Kolb is in his fourth NFL season, and was anointed the Eagles successor to Donovan McNabb after McNabb was traded to the Redskins. Kolb received a $12.26M contract extension through the 2011 season before this season began. He started in the Eagles opener, but was injured in the first half, allowing now MVP candidate Michael Vick to take the field. Vick was electric as soon as he took the field, but did yield the position to Kolb again due an injury of his own. Kolb played four straight games, going 2-2, and posting QB ratings 103.3 @SF and 133.6 vs. ATL. In two losses, his QB ratings were a pedestrian 76.0 and an ugly 56.9. His overall rating for the season is 85.3, which is very solid, especially for a 1st year starter. He has thrown for over 300 yards in three of the six times he has played a full game, including a mouth-watering 391 in his 1st career start last season against the Saints.
Kolb was a second-round pick in 2007, and is 26-years-old. He played college ball out of Houston where he threw for 12,964 yards, which ranked 5th all-time in NCAA history. With Michael Vick’s emergence, there is a lot of speculation that Philly will entertain offers for Kolb. It seems unlikely they will keep both past 2011, and hanging onto both next year would leave them with no compensation after one of them walks. Let the games begin.
The Seahawks need a young QB who is accurate and has a propensity for tossing the long ball. Check, check and check. It doesn’t hurt that he has been brought up under QB coach extraordinaire, Andy Reid. Reid, as you may recall, started Matt Hasselbeck’s career. There would be some irony if he had a hand in ending it.
One can see why so many Seahawks fans are jumping on the Kevin Kolb bandwagon. I’m here to tell you it is extremely unlikely Kolb will ever pull on a Seahawks jersey. As we’ve all heard many times, players values are set by the market. Supply and demand is pretty darn simple. In this case, the demand for new franchise quarterbacks is at a crescendo. Teams like Arizona, San Francisco, Miami, Buffalo, Carolina, Washington, Seattle, Cleveland, Oakland, and Tennessee are all at varying levels of desperation for a new QB that can lead them to the promised land. Demand is high.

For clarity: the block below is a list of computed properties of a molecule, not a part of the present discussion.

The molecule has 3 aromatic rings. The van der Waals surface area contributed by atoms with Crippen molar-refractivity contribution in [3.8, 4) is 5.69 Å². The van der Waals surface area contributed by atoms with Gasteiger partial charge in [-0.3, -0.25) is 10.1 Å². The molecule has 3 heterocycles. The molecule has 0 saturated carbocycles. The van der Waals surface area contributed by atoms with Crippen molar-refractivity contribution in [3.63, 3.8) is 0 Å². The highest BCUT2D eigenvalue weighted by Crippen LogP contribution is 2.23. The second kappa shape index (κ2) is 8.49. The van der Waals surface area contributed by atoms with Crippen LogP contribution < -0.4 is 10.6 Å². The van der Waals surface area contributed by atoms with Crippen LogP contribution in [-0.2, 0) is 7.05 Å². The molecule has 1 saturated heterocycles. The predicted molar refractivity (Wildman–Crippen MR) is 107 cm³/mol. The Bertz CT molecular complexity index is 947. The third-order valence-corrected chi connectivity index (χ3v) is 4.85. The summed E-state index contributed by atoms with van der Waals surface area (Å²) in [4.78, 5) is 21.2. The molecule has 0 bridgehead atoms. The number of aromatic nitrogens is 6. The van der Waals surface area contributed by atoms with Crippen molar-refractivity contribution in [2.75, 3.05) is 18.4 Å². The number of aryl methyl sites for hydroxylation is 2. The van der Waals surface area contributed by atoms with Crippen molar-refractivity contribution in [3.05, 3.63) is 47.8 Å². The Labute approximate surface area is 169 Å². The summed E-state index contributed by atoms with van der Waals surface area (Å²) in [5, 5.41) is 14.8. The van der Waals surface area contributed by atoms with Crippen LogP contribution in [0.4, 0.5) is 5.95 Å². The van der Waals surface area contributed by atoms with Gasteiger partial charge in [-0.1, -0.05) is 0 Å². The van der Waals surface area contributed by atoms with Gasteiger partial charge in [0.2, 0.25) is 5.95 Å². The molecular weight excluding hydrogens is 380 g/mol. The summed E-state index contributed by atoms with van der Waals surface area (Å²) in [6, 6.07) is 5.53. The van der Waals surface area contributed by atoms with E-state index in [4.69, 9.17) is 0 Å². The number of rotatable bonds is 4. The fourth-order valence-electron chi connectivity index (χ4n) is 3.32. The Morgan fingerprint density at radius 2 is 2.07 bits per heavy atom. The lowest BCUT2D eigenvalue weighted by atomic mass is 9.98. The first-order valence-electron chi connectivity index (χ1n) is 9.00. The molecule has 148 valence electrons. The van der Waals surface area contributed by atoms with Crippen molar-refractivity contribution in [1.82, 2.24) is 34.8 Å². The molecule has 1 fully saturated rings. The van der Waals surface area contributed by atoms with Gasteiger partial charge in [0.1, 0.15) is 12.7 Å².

Supply? Not so much. This was shaping up to be a banner 2011 draft for quarterbacks, but possible #1 pick Jake Locker has scuffled to pre-Sarkisian performance and guys like Ryan Mallett, Cam Newton, and Christian Ponder all have serious flaws that make them big gambles. Andrew Luck is the surest bet, and will go to the team with the #1 pick. That removes one team from the list above. Figure another team or two will target a QB in the draft and pull out of the Kolb running as well. After all, history shows drafting a QB is far more successful than signing a free agent or trading for one.
Teams like SF and ARZ are less likely to consider the draft route. They have veterans either in their primes, or exiting their primes. There is no time to wait for a QB to develop. Teams like that are going to be willing to pay a higher bounty than a team still in an overall rebuilding mode, or one that has a viable alternative. Seattle falls in the latter category. Re-signing Matt Hasselbeck is still a better option than either ARZ or SF has in their own roster. Even if one of them goes after Hasselbeck, the other would still be in more desperate need than a Seattle team that just overpaid for Charlie Whitehurst one season ago.
A player like Kolb will require at least a first-round pick in return. If you are the Seahawks, would you really surrender the chance to draft a shutdown corner like Jimmy Smith just to have Kolb AND Whitehurst on the roster? Even if you would, that desire would have to fall short of what a team like SF would surrender to get him (not to mention keeping him from Seattle). San Francisco and Arizona have pretty competitive teams everywhere but the QB position. Seattle does not.
None of this is to say I wouldn’t want Kolb if we could get him. I might put myself in the category of being willing to outbid everyone and go all Herschel Walker on the Eagles to get him. I just don’t think the Seahawks would do that. More likely is they keep their draft picks and add a young QB prospect somewhere in there to try and develop. Re-signing Hasselbeck is still the right move if the team can’t get a player like Kolb. There are multiple paths to Heaven and to Hell for the Seahawks. The Kevin Kolb path to the promised land is likely the road less traveled.